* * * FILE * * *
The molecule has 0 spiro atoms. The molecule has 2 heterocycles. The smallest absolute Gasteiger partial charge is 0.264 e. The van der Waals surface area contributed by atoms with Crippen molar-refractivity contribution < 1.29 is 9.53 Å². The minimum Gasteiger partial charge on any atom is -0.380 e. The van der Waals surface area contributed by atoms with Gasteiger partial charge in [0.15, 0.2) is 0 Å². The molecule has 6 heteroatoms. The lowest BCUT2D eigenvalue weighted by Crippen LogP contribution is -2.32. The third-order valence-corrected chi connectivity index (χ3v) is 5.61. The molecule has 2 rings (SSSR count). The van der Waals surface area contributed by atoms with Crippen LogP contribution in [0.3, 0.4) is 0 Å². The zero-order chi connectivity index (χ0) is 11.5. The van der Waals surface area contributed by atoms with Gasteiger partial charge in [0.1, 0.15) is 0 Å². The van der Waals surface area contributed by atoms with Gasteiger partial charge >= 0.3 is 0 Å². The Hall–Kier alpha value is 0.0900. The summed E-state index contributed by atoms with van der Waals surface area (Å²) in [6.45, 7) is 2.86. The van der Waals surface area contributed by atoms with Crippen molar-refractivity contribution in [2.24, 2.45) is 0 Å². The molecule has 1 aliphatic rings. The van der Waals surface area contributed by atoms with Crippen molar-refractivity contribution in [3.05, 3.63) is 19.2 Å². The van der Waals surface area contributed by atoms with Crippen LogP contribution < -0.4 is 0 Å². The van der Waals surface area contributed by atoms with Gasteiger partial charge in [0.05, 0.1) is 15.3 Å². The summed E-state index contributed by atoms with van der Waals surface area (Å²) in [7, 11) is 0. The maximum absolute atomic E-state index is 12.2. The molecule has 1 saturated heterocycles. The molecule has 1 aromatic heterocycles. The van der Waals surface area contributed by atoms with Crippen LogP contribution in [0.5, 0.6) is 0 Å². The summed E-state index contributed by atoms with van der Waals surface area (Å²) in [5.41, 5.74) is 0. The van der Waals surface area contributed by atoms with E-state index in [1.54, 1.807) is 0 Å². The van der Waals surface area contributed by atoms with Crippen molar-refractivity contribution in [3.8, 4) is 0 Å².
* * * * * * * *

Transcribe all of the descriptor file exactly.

The molecule has 0 spiro atoms. The molecule has 2 heterocycles. The smallest absolute Gasteiger partial charge is 0.264 e. The van der Waals surface area contributed by atoms with Crippen molar-refractivity contribution < 1.29 is 9.53 Å². The minimum Gasteiger partial charge on any atom is -0.380 e. The van der Waals surface area contributed by atoms with Gasteiger partial charge in [0.15, 0.2) is 0 Å². The molecule has 6 heteroatoms. The lowest BCUT2D eigenvalue weighted by Crippen LogP contribution is -2.32. The third-order valence-corrected chi connectivity index (χ3v) is 5.61. The molecule has 2 rings (SSSR count). The van der Waals surface area contributed by atoms with Crippen LogP contribution in [0.3, 0.4) is 0 Å². The zero-order chi connectivity index (χ0) is 11.5. The van der Waals surface area contributed by atoms with Gasteiger partial charge in [0.1, 0.15) is 0 Å². The van der Waals surface area contributed by atoms with Gasteiger partial charge >= 0.3 is 0 Å². The Hall–Kier alpha value is 0.0900. The summed E-state index contributed by atoms with van der Waals surface area (Å²) in [6.45, 7) is 2.86. The van der Waals surface area contributed by atoms with Crippen molar-refractivity contribution in [2.24, 2.45) is 0 Å². The molecule has 1 aliphatic rings. The van der Waals surface area contributed by atoms with Crippen molar-refractivity contribution in [3.05, 3.63) is 19.2 Å². The van der Waals surface area contributed by atoms with Crippen LogP contribution < -0.4 is 0 Å². The van der Waals surface area contributed by atoms with Gasteiger partial charge in [0.05, 0.1) is 15.3 Å². The summed E-state index contributed by atoms with van der Waals surface area (Å²) in [7, 11) is 0. The maximum absolute atomic E-state index is 12.2. The molecule has 1 saturated heterocycles. The molecule has 1 aromatic heterocycles. The van der Waals surface area contributed by atoms with Crippen LogP contribution in [0.5, 0.6) is 0 Å². The summed E-state index contributed by atoms with van der Waals surface area (Å²) in [5.41, 5.74) is 0. The van der Waals surface area contributed by atoms with E-state index in [1.54, 1.807) is 0 Å². The van der Waals surface area contributed by atoms with Crippen molar-refractivity contribution in [3.8, 4) is 0 Å².